My “Foliage Bag”

by Christine Barnes

How can 2017 be almost over?! Where did all that time go? And why didn’t I get more done? This girl just wants to sew. Well, after the retreat in September, I managed to fit in a project that’s been on my want-to-do list for some time, a collage and surface-stitched bag, similar in concept to the surface-stitched vests I love to make.

So I was off and running with my “Foliage” bag. Don’t ask me why I chose that name—I have no idea. The “ingredients” included Marcia Derse prints, batiks, and—of course—a Kaffe Fassett stripe. (A few other fabrics that made it into the finished bag aren’t shown below.) Notice that the fabrics vary in 1) color, 2) the style of the designs, and 3) the degree of openness or density. Because surface stitching blends patterns and colors, it’s best to err on the side of more contrast rather than less.The collage is created on a foundation of all-cotton muslin and all-cotton osnaburg, a slightly nubby, old-fashioned needlework fabric. (I make sure neither fabric is labeled “wrinkle resistant”—you want your bag to become crinkly.) I prewash the osnaburg because it shrinks so much, but not the muslin or the fabrics for the collage.

Here’s how it works: I cut straight-edge pieces that are not perfectly square or rectangular. (I have yet to do a collage with curved pieces. One of these days.) Trapezoids like the ones shown here are great shapes for collage—they’re a bit quirky, and quirky is good in my book.I add some longer, slender shapes, and a few pieces with “chunks” cut out of them. Here are some of the pieces I started with, separated so you can see the variety in size and shape.I begin to arrange the pieces on the osnaburg/muslin foundation, just to get a feel for how the colors and patterns will look in each other’s company. Keep in mind that nothing is settled at this point. (The brick-and-gray stripe on the left was edited out early on. 🙂I layer the pieces so that some are over and some are under adjoining pieces, with no gaps.I especially like a “spinning” arrangement, where three pieces overlap like this:It’s getting there . . .Just when you think you can’t mess with it another minute (and believe me, that happens), it all comes together. The next step is to use little dots of glue and pins to tack down the pieces at their edges, followed by a zigzag stitch to secure them. The zig-zagging is tedious, but it’s well worth the effort; you don’t want any pieces flopping around.

With everything “nailed down,” I stitch a wavy grid in both directions using variegated thread and eyeballing the spacing between the lines. That’s the beauty of surface stitching—perfection is not required, or even desired. Just have fun with it!A closer look at the stitched grid. After this step, I stitch all over in wavy lines in all directions until it feels like one piece of fabric, then wash, dry, and cut out my bag. Here’s one side of my finished bag, with its “boxed” bottom. (The light was very different, very cool, the day I took these shots.)I chose a back-and-white stripe for the lining to make a strong contrast and a visual connection to the black straps. A narrow strip of the Kaffe Fassett stripe finishes the upper edge and ties the colors together.The other side of the bag. The light was unusually warm the morning I took this shot, so the color isn’t that accurate, but wow, it sure is luminous!Finally, why is it that our unseen work (the bottom of the bag here) is sometimes our favorite part???If you’d like more info about the collage process and construction of my bag, check out my next “Color Connection” newsletter in early January. If you don’t already receive it, you can sign up on the Home page of my website. In the Gallery and Store on my site you can also see my raw-edge, surface-stitched vests and their patterns.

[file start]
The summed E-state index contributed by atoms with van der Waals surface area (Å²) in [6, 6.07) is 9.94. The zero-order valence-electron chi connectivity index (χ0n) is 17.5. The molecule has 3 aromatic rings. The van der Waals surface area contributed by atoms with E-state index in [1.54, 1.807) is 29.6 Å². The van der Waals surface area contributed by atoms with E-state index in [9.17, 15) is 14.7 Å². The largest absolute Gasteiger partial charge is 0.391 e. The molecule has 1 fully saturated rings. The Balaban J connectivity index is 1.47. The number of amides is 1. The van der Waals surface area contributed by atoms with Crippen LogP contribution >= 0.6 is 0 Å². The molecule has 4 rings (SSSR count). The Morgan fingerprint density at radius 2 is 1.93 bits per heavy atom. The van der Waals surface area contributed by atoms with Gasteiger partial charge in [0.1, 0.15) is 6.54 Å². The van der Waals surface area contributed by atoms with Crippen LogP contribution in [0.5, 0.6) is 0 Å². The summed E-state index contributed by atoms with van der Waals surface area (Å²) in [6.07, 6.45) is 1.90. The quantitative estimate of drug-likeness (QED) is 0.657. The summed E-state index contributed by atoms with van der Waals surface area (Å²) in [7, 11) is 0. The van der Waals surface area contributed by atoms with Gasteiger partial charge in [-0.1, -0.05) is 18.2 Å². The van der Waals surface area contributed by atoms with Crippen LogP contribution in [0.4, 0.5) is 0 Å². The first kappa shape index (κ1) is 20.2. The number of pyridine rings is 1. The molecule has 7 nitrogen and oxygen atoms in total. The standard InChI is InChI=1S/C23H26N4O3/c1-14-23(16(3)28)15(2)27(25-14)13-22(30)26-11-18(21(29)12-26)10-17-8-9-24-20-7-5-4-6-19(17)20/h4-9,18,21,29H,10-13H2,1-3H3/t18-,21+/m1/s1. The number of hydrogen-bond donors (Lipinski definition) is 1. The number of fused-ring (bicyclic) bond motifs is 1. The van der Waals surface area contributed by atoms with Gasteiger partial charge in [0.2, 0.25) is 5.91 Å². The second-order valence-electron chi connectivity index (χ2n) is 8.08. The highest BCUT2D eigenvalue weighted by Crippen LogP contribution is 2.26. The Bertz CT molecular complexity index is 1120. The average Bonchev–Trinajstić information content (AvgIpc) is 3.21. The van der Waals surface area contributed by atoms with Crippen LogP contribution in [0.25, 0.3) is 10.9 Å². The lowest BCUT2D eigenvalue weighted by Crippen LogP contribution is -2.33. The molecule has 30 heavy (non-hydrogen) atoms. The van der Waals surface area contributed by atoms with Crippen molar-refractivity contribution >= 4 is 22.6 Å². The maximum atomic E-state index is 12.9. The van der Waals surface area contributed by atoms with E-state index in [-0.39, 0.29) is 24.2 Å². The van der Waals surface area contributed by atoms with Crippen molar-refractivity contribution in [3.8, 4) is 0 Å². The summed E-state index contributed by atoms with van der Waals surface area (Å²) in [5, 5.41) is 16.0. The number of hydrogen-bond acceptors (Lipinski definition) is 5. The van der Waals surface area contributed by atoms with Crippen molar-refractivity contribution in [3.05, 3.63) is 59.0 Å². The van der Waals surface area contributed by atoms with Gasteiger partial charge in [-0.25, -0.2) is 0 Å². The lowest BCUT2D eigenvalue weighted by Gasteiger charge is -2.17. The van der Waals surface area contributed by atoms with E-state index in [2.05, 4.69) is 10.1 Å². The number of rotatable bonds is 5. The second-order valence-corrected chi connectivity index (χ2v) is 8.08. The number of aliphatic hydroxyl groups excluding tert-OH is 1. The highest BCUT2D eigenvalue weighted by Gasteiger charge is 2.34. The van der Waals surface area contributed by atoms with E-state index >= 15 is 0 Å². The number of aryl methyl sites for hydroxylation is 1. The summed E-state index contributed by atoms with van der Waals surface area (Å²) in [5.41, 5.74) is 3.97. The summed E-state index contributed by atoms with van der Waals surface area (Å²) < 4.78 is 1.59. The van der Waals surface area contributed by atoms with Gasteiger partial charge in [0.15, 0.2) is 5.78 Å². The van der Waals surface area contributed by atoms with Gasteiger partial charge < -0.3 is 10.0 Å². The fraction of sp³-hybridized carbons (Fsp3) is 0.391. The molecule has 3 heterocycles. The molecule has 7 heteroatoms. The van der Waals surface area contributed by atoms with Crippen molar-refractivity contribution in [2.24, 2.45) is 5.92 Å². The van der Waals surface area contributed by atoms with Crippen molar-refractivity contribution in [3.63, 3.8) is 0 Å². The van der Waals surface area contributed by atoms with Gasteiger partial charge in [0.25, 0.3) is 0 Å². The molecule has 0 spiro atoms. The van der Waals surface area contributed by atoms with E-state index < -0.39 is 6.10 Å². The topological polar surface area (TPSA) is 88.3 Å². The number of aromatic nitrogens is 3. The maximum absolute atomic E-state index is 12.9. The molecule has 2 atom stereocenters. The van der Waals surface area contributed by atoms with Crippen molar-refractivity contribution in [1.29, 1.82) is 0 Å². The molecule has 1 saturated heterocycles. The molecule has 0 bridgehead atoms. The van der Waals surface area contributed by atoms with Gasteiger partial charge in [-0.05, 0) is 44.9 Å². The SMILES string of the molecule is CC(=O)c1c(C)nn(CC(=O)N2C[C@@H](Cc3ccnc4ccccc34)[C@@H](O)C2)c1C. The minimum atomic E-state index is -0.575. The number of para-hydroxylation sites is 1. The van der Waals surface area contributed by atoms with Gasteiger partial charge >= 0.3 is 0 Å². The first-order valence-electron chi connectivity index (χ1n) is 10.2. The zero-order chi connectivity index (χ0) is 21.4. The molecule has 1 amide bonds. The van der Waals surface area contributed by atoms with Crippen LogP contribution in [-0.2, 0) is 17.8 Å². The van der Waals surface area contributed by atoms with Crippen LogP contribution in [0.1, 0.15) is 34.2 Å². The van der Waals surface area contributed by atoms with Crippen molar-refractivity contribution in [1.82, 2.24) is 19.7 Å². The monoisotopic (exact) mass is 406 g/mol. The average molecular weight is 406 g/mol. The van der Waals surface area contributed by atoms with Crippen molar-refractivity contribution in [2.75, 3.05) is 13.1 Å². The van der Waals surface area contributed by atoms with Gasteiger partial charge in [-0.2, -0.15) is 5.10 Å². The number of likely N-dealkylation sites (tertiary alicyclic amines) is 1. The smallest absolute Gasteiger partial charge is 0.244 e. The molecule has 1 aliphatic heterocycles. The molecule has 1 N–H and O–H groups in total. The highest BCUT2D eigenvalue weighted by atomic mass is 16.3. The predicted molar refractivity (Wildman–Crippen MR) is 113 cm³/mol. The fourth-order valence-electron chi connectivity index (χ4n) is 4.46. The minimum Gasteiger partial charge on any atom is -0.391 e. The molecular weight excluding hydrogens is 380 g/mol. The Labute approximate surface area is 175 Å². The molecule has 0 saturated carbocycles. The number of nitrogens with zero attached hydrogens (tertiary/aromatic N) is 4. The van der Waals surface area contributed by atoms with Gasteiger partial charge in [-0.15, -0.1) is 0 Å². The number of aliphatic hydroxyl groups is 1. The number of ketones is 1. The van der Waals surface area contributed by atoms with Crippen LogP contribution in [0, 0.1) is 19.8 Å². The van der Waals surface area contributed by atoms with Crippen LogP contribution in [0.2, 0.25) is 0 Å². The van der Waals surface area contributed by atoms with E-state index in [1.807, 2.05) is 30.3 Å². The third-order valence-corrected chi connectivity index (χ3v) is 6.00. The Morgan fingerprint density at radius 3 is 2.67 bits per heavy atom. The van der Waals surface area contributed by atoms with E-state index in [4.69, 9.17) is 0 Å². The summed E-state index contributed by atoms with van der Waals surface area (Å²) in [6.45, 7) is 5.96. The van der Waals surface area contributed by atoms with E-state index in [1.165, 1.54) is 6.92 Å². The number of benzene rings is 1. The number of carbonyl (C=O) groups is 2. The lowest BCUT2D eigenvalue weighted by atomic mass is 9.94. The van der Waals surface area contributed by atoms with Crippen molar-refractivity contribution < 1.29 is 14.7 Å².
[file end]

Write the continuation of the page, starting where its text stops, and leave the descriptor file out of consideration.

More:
Changing gears, you’ve seen these blocks at various stages, and here’s the finished quilt, titled “Composite Circles, Random Dots.”Sandra did my favorite quilting, wavy vertical lines. I love, love it. Mega thanks, SB!With that I wish you warm and comfy holidays, surrounded by the things that enchant you and the people you love!

 

 

 

 

 

Magical Fabrics, Color Mirage

by Christine Barnes

First up, a big welcome to all our new followers—we are delighted that you’ve joined us! If you aren’t familiar with our Artistic Alchemy blog, we take turns writing about our latest work, our sources of inspiration, and our creative processes. It’s fun for us, and we love seeing your comments in our Inbox. It’s my turn this week, so without further ado . . .

I have a confession: for years, yes years, I’ve been guarding my collection of Elin Noble hand dyes. From what? From whom? Really, it’s ridiculous! But when you look at these photos (the camera is for scale), I think you’ll agree that they are magical, precious fabrics, to be cut only for special projects. They remind me of a mirage, a color mirage.

In truth, I’ve used some of these gorgeous fabrics over the years, but I’ve never combined them with solids and—drum roll please—stripes or plaids. It was past time. I began by isolating an area in one fabric with my 6-inch ruler, then marking the area, which was slightly larger than needed, with chalk.

For each block, I played with three solids and one stripe or plaid that had color connections to the hand dye, but didn’t necessarily match. The Kaffe Fassett stripe in the mock-up below was too dark, but I liked the idea of a skinny B&W strip as an accent.

For my second try, I went with a slightly darker orange, and another wonderful Kaffe stripe. I liked the combination, but I wanted to save the stripe for another group of fabrics.

Enter an ikat plaid, along with a rich yellow-orange in place of the dark orange above, and a darker yellow-green Grunge. Now there were variations in values and textures, plus a few bonus colors in the plaid. Done!

This block needed a bit more punch and a skinny strip.

Replacing the light blue-violet strip with a slightly darker version made the difference. (it’s hard to see this in the photos; trust me). Here’s the block sewn.